The rear V projects over the back of the car so I can lift the end of the kayak into it with scratching or touching the car. I then slide the boat forward until i reach the balance point and can seesaw it down into the front V bar. I put some nylon jumper sleeves I cut off an old top over the rear V bar rubber to make it easier to slide the boat on which I pulloff once I have loaded it,


http://www.marsport.co.uk/Racing/Accessories/roof.html

http://www.canoekayak.co.uk/categories/ ... 3&item=176

Try Horis Karloff ?? too. I think he makes these and sells at a fair price, I think he has a side loading one too

http://www.ukriversguidebook.co.uk/foru ... 30#p527030

Gary A

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Re: Roof loader, or trailer?

Post by CharlieS » Thu Apr 28, 2011 5:58 pm

Looks like you've decided but since no one else had spoken up in favour of a trailer I thought I would.

We bought a small trailer (it was advertised on ebay as a windsurf trailer).
It's small enough to get 'I thought you were going to bring your trailer' jokes.
We mainly got it because of the amount of kit two kids seems to mean we take on holiday. But I've also used it for small club trips. I can just about get five sea kayaks on it.

Because its so small it's easy to shift around unloaded (with one hand). That means some of the downsides of a trailer are easy to avoid. If I get stuck down a dead end I just unhitch it, turn the car and reattach.

Ferry costs are higher, as you say, but otherwise it's normally been OK to find parking especially outside built up areas.
Loading a single kayak onto it involves a much lower lift, and you can carry a friend's the same way.

And if you own one you find loads and loads of other uses for it.

Charlie

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Re: Roof loader, or trailer?

Post by MikeB » Thu Apr 28, 2011 7:29 pm

This earlier discussion could be worth a look at - there's referecne to rear roller systems amongst other suggestions. One elderly pal of mine has an Astra van with a rear roller mounted right at the rear. With V cradles on the bars, she's easily able to get the boat on the roof.

It also mentions a German company, Zolzer, who make an interesting range of carrying accessories - the site's in German of course, but they make a variation on the Karitek theme which could be worth considering. It's a sort of "half a Karitek" and I know someone who used it to good effect. Clickety click.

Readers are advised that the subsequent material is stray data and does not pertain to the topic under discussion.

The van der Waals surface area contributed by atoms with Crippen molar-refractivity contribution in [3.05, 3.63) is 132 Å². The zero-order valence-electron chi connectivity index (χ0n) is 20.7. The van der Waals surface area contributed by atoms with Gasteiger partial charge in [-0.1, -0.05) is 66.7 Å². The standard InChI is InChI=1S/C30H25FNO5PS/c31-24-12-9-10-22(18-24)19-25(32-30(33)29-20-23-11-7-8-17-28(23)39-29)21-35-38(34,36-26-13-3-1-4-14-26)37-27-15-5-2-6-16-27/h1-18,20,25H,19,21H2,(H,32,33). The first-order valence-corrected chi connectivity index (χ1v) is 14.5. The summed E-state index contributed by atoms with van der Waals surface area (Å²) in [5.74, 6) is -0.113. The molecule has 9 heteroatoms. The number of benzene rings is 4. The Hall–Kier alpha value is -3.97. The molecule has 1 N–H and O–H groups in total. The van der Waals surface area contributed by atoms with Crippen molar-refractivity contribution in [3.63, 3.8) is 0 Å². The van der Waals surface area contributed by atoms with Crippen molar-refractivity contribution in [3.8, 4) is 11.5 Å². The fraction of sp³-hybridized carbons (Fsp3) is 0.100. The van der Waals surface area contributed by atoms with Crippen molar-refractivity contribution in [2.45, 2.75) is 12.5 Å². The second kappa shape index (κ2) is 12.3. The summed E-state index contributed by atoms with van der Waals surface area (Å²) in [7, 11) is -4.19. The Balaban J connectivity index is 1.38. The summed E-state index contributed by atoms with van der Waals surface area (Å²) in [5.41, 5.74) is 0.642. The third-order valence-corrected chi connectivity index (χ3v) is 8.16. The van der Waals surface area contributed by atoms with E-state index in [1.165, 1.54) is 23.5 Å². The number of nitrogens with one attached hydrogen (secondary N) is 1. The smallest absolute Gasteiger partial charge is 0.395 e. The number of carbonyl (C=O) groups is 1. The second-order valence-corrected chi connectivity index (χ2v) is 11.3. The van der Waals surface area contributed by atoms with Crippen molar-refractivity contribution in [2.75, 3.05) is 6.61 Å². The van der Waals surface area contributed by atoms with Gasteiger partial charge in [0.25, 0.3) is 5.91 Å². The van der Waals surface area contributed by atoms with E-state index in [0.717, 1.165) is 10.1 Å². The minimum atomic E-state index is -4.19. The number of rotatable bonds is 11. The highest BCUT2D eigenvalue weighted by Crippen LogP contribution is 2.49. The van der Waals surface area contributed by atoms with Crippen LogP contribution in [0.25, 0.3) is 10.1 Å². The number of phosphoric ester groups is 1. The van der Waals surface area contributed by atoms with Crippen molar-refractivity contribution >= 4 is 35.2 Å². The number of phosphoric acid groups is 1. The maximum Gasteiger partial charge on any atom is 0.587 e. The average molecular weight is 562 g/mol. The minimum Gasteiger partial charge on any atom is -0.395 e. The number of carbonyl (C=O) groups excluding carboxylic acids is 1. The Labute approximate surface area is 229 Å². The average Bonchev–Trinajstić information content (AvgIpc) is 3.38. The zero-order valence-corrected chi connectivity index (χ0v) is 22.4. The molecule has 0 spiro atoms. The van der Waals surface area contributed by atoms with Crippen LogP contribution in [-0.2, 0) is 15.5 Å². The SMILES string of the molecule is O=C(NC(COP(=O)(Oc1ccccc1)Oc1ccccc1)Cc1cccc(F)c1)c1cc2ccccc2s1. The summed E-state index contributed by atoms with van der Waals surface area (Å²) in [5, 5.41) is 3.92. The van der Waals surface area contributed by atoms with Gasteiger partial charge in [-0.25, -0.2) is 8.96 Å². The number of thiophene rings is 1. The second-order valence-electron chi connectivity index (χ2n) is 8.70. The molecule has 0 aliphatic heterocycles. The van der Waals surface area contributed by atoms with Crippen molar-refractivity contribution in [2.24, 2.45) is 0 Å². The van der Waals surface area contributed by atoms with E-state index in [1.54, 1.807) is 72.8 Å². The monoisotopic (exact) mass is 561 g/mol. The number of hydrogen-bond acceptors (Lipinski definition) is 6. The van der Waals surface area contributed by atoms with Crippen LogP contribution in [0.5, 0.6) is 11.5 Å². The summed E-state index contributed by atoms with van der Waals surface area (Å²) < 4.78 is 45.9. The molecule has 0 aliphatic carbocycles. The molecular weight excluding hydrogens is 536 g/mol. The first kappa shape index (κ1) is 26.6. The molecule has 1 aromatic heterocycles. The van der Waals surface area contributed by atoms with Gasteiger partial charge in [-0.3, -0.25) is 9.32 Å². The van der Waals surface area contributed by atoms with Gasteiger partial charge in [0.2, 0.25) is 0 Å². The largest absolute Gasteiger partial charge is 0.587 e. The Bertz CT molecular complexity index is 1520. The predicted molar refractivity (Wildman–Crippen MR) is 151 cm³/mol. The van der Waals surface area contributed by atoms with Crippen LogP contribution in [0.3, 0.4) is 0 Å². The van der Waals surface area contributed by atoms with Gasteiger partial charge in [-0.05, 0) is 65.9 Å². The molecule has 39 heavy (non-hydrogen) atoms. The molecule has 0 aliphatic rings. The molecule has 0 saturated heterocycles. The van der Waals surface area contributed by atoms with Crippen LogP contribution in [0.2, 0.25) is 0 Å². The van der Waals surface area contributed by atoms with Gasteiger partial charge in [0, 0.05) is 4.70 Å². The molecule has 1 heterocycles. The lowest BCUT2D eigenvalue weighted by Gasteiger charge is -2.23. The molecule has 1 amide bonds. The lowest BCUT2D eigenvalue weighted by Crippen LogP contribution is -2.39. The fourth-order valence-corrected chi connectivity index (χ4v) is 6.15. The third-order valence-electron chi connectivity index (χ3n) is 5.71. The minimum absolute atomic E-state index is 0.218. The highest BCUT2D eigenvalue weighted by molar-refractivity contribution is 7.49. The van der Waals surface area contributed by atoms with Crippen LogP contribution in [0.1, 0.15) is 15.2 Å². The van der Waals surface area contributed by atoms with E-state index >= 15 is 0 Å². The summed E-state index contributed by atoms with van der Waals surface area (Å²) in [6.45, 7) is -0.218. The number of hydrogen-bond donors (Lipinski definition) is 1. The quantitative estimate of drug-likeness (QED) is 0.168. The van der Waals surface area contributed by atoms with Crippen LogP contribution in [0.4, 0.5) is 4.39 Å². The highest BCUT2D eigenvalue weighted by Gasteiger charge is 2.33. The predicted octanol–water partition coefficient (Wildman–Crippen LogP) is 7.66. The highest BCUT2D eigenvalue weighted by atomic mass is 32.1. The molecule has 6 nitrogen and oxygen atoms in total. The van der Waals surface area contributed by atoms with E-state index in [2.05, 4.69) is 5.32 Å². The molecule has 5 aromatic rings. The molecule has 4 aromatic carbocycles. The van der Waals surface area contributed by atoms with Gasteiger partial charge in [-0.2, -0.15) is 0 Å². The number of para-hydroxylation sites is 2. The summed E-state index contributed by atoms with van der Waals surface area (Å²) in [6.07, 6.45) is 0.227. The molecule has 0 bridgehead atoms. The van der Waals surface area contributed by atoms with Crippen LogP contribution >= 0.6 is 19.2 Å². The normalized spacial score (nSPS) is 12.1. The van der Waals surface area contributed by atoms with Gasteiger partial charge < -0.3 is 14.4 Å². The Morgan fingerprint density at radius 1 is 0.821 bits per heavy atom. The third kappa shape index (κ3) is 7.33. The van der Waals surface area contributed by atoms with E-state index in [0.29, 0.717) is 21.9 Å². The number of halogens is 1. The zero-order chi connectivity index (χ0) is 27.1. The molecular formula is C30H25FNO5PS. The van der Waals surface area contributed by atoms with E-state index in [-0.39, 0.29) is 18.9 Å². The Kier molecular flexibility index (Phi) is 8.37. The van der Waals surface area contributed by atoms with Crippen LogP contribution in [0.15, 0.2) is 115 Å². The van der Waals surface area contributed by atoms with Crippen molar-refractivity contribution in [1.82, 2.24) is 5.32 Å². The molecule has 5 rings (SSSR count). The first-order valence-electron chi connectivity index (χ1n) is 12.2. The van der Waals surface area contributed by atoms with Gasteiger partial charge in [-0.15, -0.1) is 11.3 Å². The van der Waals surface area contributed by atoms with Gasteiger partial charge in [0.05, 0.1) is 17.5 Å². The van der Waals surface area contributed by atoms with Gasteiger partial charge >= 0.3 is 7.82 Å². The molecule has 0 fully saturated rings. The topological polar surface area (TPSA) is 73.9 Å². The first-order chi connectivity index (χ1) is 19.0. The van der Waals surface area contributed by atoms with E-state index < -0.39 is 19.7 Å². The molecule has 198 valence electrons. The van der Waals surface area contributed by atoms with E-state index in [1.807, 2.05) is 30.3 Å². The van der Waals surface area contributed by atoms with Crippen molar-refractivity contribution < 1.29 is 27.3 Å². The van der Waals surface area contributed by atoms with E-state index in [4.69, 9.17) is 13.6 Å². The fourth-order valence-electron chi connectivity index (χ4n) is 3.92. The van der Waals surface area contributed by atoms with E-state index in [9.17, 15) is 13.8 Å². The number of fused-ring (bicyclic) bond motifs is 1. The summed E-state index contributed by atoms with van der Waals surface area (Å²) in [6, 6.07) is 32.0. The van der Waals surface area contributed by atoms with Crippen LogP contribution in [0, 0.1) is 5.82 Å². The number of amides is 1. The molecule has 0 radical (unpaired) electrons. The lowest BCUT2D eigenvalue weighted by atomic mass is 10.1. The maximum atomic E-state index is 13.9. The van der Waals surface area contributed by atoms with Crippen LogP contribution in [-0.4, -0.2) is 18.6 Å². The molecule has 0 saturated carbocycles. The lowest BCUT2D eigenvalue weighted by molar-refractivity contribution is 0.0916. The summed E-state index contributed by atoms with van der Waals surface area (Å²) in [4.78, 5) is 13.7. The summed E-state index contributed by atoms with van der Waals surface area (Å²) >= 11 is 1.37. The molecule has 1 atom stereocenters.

The Karitek is very good indeed, and has the benefit of a rather more local (and excellent) service back-up. It's well worth talking to them to see what they can conjour up to meet a specific need.

IF you were ever able to get your hands on a KCS trolley, then they double as a removable rear roller system. Sadly no longer made as the wonderful chap who made them dies some years back. Well worth buying if you ever see one for sale.

All that said, if I had a garage big enough to take it, I'd use a small trailer on which I'd leave the boat. Just hitching up and going sounds like a good thing. With a suitable integral box, kit and paddles could be easily carried as well, keeping the car clear (and lighter) for the journey.

Ok, there's a penalty on ferries, and in some places it could be a pita to park it, but having had access to one years ago the benefits far outweighed the disadvantages most of the time.

This discussion shows some superb trailers.

Mike.

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Re: Roof loader, or trailer?^

Post by John M » Fri Apr 29, 2011 3:17 pm

Hello Mary

I bought a Karitek rack 3 years ago because 1. I usually load & unload my 24kg kayak without assistance, 2. it helps prevent a recurrence of lower back pain which would 'lay me off' paddling for several weeks at least, 3. it avoids annoying and costly scratches to vehicle paint.
The initial purchase price was relatively high, and it needs careful set-up, but with the experience of faultless use I would make the purchase again.

Be aware that depending upon your choice of vehicle, most (?) ferries start with a height restriction of 2.4mtrs, and many UK urban car parks have barriers set at 2mtrs. Neither may be a consideration for you.

I'm based in Reading so if I can be of any help with this one, please let me know.

John M

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Re: Roof loader, or trailer?^

Post by John N » Sat Apr 30, 2011 8:38 am

John M wrote:3. it avoids annoying and costly scratches to vehicle paint.
A good point. The back of my Volvo 940 looks like crazy paving and was commented on only yesterday. Personally I'm not too bothered because I bought this with the intention of running it until uneconomic to do so. At 5' 4" I can't remember the last time I lifted my Capella RM into the 'J' cradles unassisted and I'm not prepared to try to prove a point.

I do like the look of some of the 'sport' trailers available to the American market. Take a look here, I think this might be the sort of thing previous posters might have been thinking of. KARITEK indicated they might be able to something similar to UK standards if I was serious. Have a look here for an example http://www.paddling.net/buyersguide/acc ... ca99ead682
Incidently, has anyone got experience of these - one option when the Volvo goes to wherever old Volvos go is a smaller car and a trailer similar to these.

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Re: Roof loader, or trailer?^

Post by maryinoxford » Sat Apr 30, 2011 12:05 pm

Thanks, everyone, for the input on this - and I see the thread is linked in the Almanac, so hopefully other people will find it useful. It's really good to read other people's actual experience of various systems.